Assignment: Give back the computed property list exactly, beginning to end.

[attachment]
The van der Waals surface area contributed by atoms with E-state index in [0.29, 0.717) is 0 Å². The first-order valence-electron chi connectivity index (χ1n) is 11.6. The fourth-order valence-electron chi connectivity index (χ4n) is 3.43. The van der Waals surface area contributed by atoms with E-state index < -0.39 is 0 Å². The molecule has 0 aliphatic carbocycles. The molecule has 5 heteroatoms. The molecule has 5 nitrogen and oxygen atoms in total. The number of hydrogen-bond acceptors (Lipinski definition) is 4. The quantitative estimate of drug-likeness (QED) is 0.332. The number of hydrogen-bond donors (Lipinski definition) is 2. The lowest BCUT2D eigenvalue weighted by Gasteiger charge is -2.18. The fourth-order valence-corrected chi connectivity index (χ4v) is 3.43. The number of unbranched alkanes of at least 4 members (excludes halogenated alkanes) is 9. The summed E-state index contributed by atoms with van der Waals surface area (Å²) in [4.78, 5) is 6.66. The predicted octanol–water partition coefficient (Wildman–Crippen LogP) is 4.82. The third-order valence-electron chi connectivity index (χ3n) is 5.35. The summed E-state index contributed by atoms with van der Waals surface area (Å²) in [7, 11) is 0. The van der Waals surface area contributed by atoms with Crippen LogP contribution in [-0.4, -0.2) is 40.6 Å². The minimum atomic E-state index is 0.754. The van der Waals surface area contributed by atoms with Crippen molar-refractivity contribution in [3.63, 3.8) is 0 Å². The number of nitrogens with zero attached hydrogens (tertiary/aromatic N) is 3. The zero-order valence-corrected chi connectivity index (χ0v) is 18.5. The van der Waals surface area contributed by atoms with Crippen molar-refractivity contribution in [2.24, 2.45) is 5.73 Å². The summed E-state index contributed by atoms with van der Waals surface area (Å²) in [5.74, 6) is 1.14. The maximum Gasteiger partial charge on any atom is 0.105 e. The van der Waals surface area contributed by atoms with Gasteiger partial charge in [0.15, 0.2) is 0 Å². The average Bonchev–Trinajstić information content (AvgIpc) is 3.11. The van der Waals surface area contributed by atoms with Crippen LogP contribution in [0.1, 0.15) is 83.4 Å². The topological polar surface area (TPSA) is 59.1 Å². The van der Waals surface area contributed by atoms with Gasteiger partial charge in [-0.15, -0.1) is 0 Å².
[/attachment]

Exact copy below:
The van der Waals surface area contributed by atoms with E-state index in [0.29, 0.717) is 0 Å². The first-order valence-electron chi connectivity index (χ1n) is 11.6. The fourth-order valence-electron chi connectivity index (χ4n) is 3.43. The van der Waals surface area contributed by atoms with E-state index < -0.39 is 0 Å². The molecule has 0 aliphatic carbocycles. The molecule has 5 heteroatoms. The molecule has 5 nitrogen and oxygen atoms in total. The number of hydrogen-bond acceptors (Lipinski definition) is 4. The quantitative estimate of drug-likeness (QED) is 0.332. The number of hydrogen-bond donors (Lipinski definition) is 2. The lowest BCUT2D eigenvalue weighted by Gasteiger charge is -2.18. The fourth-order valence-corrected chi connectivity index (χ4v) is 3.43. The number of unbranched alkanes of at least 4 members (excludes halogenated alkanes) is 9. The summed E-state index contributed by atoms with van der Waals surface area (Å²) in [4.78, 5) is 6.66. The predicted octanol–water partition coefficient (Wildman–Crippen LogP) is 4.82. The third-order valence-electron chi connectivity index (χ3n) is 5.35. The summed E-state index contributed by atoms with van der Waals surface area (Å²) in [7, 11) is 0. The van der Waals surface area contributed by atoms with Crippen LogP contribution in [-0.4, -0.2) is 40.6 Å². The minimum atomic E-state index is 0.754. The van der Waals surface area contributed by atoms with Crippen molar-refractivity contribution in [3.63, 3.8) is 0 Å². The number of nitrogens with zero attached hydrogens (tertiary/aromatic N) is 3. The zero-order valence-corrected chi connectivity index (χ0v) is 18.5. The van der Waals surface area contributed by atoms with Crippen molar-refractivity contribution in [2.24, 2.45) is 5.73 Å². The summed E-state index contributed by atoms with van der Waals surface area (Å²) in [5.74, 6) is 1.14. The maximum Gasteiger partial charge on any atom is 0.105 e. The van der Waals surface area contributed by atoms with Gasteiger partial charge in [0.15, 0.2) is 0 Å². The average Bonchev–Trinajstić information content (AvgIpc) is 3.11. The van der Waals surface area contributed by atoms with Crippen LogP contribution in [0.1, 0.15) is 83.4 Å². The topological polar surface area (TPSA) is 59.1 Å². The van der Waals surface area contributed by atoms with Gasteiger partial charge in [-0.15, -0.1) is 0 Å².